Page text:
Flame-Less Absorption Spectrometry
This absorption spectrometry is an extremely sensitive and convenient technique for the evaluation of GSR particles. It is so sensitive that it can detect elements in microgram and picogram ranges. It works on a simple principle that, element absorbs radiation of the same wavelength as it emits when excited. The suspected element (in GSR) is taken in an atomizer (a graphite tube or a Tantalum strip) and is excited by heating. The radiations from a discharge tube with are suspected metal electrodes are passed through the atomizer. The loss of intensity in radiation gives the quantity of the metal in question. The technique is very useful and popular for the examination of GSR particles.
(a) It is cost-effective.
(b) Time taken for analysis is reasonably less.
(c) It can detect lead also.
(a) One element can be detected at one time.
(b) Method is destructive.
Electron microscopes are used for getting enlarged images of small objects or a small portion of large objects using electron beams. The lenses used in these microscopes are electrostatic and/ or electromagnetic lenses. Since glass lenses do not affect the electron beam, they are not used. Electron Microscope has high magnification. In certain cases the magnification can be achieved up to 2, 00,000 X. It is extensively used in the field of Biology and other Material Sciences. In Scanning Electronic Microscope (SEM), the three-dimensional external shape of an object with greater depth of the field can be obtained. Unlike the Light Microscope, the Electron Microscope uses electrons as the former one uses Photons (light) for visualization. Compared to the optical microscope, electron microscopes are a very recent invention. The image is made visible by the use of a fluorescent screen that has the coating of PbS (lead sulfide). The basic design of an electromagnetic lens is a Solenoid (a coil of wire around the outside of a tube) through which electric current is passed thereby inducing an electromagnetic field and the beam is controlled by adjusting current as electrons are very sensitive to the magnetic field.
There are two types of electron microscopes
1. TEM- Transmission Electron Microscope
2. SEM- Scanning Electron Microscope
In the TEM, an electron beam is passed through an extremely thin section of the specimen, and a 2D cross-section of the specimen is obtained.
SEM, in contrast, visualizes the surface structure of the specimen, providing a 3D impression.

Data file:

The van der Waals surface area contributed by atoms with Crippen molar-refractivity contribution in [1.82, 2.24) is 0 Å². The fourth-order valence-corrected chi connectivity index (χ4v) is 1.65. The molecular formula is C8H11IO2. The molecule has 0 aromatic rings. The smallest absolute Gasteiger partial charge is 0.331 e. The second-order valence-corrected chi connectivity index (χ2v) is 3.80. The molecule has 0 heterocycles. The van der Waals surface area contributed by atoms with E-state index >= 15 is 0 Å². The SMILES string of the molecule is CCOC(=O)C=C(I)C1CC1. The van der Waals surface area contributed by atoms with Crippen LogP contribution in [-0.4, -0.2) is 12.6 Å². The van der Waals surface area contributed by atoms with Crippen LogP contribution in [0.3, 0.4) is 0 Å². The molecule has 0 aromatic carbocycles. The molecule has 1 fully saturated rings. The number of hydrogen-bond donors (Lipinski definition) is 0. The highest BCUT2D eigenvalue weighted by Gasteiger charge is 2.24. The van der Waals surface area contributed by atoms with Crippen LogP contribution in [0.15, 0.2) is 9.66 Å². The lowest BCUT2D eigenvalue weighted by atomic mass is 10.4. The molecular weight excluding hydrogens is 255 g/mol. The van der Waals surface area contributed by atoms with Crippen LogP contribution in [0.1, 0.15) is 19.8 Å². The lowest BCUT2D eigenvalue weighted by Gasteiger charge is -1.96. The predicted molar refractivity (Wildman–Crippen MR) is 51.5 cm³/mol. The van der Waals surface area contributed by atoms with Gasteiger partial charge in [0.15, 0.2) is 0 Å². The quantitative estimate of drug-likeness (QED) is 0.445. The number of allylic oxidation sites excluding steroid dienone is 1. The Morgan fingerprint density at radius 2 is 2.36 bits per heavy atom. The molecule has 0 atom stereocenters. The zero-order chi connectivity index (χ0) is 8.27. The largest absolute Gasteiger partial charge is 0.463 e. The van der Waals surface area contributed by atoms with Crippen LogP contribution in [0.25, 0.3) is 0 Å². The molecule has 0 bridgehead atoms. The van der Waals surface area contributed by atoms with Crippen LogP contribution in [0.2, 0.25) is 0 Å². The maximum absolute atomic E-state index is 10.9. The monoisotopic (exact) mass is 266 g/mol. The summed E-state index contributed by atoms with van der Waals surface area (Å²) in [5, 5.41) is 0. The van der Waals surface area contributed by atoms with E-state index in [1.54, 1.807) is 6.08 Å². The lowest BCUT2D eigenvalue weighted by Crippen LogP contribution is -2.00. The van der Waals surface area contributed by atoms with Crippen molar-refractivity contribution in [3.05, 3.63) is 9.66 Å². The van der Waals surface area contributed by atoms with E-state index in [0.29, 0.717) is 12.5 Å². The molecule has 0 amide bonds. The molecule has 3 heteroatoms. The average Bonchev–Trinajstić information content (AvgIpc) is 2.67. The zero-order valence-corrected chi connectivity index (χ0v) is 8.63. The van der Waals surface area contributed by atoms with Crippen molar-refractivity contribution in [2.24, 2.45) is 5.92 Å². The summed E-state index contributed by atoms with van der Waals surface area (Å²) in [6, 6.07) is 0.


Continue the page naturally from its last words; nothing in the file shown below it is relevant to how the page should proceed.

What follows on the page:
Electron Microscope Usage
A wide variety of samples encountered in crime investigation can be examined by scanning electron microscope which includes.
(2) Fibers including paper fibers
(3) GSR, Gunshot residues
(4) Biological specimens
(5) Metallic fragments especially broken parts of bullets.
The important or main parts of the electron microscope are as follows:
- Electron Gun:
It serves as electron source and supplies electrons.
- Condenser Lens:
It controls the illumination of the specimen by the beam of electron and may be a magnetic field. To provide intense illumination double condenser or two lenses may be used.
- Objective Lens:
An objective lens inserted within the apertures for limiting it.
- Projection lens:
This is the lens that has been replaced by an eyepiece in a light microscope.
- Fluorescent Screen:
The fluorescent screen shows the final image with the direct impact of the electron beam on it. The material used for coating the screen is lead sulfide.
Advantages of SEM analysis
Analysis of GSR particle by SEM is beyond doubt the best method because of several reasons:
- It does not destroy the sample as it is non-destructive.
- The result of the analysis of GSR particles can be verified if required at any time.
- It can provide documentary proof of analysis.
- The material required for analysis is quite small
- SEM has a very high magnification, better resolving power, and greater depth of focus.
SEM- EDX Method [Scanning Electron Microscope with Energy Dispersive]
X-ray Analysis Primary electrons having higher energy (accelerated by the high voltage of about 15 kV to 50 kV) are made to fall on the particles under analysis. The X-rays emitted are then detected by an X-ray detector. This X-ray detector measures the energy in each photon of X-ray radiation and these quanta of energy can be stored electronically. A histogram of several quanta versus the energy can be drawn. From this histogram, elemental analysis of particles under examination can be determined.